A 37-year-old woman has a 3-month history of intermittent burning epigastric pain and mild nausea but no vomiting. The discomfort is made worse by fasting and improves with meals. Antacids provide only temporary relief. She has never had similar symptoms; her weight has been stable; and her last menstrual period was 1 week ago. Her only medication is occasional acetaminophen for knee discomfort. She does not smoke cigarettes or drink alcoholic beverages.
Physical examination shows only mild epigastric tenderness to palpation. Vital signs are normal. Serologic testing for Helicobacter pylori is negative.
Which of the following is the most appropriate next step in managing this patient?
A) Begin an antispasmodic agent
B) Begin a proton pump inhibitor
C) Schedule upper endoscopy
D) Schedule upper gastrointestinal barium study
Click here for the answer and critique for this question.
Guidelines based on expert opinion, not evidence
A large proportion of the practice guidelines offered by the American College of Cardiology and the American Heart Association are supported by little or no clinical evidence, according to a new review.
Researchers assessed all ACC/AHA guidelines issued from 1984 to September 2008. They found that about 48% of the guidelines were supported only by level of evidence C, meaning that they are based on expert opinion, case studies or standards of care, rather than clinical evidence. Only 11% were based on level of evidence A, which requires multiple randomized trials or meta-analyses. Even among Class I guidelines (the most strongly recommended), only 19% of the findings were based on level A evidence.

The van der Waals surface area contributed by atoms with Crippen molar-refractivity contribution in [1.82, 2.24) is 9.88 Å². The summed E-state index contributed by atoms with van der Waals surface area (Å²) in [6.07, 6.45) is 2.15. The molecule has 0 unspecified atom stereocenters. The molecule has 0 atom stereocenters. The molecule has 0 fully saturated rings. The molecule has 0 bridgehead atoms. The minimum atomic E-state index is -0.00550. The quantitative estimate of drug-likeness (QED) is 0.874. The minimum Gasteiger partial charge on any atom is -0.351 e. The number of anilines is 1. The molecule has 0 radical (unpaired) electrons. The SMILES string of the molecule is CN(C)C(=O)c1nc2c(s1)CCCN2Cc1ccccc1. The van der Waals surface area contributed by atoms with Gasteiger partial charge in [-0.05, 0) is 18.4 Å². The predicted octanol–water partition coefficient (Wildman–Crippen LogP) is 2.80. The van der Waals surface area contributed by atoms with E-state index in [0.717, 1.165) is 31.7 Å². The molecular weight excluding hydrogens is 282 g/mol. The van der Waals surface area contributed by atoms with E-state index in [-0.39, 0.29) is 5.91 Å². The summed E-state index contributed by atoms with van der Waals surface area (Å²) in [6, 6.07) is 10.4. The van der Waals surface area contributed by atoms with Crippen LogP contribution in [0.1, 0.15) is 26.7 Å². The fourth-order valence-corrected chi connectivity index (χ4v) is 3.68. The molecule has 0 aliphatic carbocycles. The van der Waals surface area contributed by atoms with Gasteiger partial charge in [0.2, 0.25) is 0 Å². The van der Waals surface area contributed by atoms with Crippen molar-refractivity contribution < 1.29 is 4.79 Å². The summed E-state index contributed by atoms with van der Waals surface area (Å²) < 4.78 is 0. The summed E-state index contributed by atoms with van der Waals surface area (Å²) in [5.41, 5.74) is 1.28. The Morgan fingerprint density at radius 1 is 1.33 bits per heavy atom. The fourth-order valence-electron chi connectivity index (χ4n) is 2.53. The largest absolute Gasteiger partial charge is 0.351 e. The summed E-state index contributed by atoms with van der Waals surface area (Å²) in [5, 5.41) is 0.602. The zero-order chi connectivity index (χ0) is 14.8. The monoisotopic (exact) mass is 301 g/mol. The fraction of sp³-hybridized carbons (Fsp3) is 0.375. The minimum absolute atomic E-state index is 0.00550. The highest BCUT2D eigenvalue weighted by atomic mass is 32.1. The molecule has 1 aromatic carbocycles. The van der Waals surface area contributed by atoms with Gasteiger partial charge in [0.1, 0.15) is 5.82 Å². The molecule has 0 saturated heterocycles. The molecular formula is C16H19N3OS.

The study authors concluded that the current system of generating research is inadequate to meet the information needs of providers and patients. They suggested that the research community streamline clinical trials, focus on areas of deficient research, and expand research funding. Because of the deficiencies in guideline development, clinicians should exercise caution in reviewing non-evidence-based recommendations, the authors said.
An accompanying editorial went even further, arguing that guideline development should be centralized (under an agency like Agency for Heathcare Research and Quality or the U.S. Preventive Services Task Force), prioritized and made flexible to fit diverse comorbidities, health care settings and patient preferences. If such changes in the guideline development cannot be made, physicians should reject calls for adherence to guidelines and make decisions based on primary data, the editorialist wrote. The study and editorial were published in the Feb. 25 Journal of the American Medical Association.
B-vitamin supplements may reduce women's risk of AMD
Daily B vitamins and folic acid may help lower the risk of age-related macular degeneration (AMD) in women at high risk for cardiovascular disease, according to a recent large trial.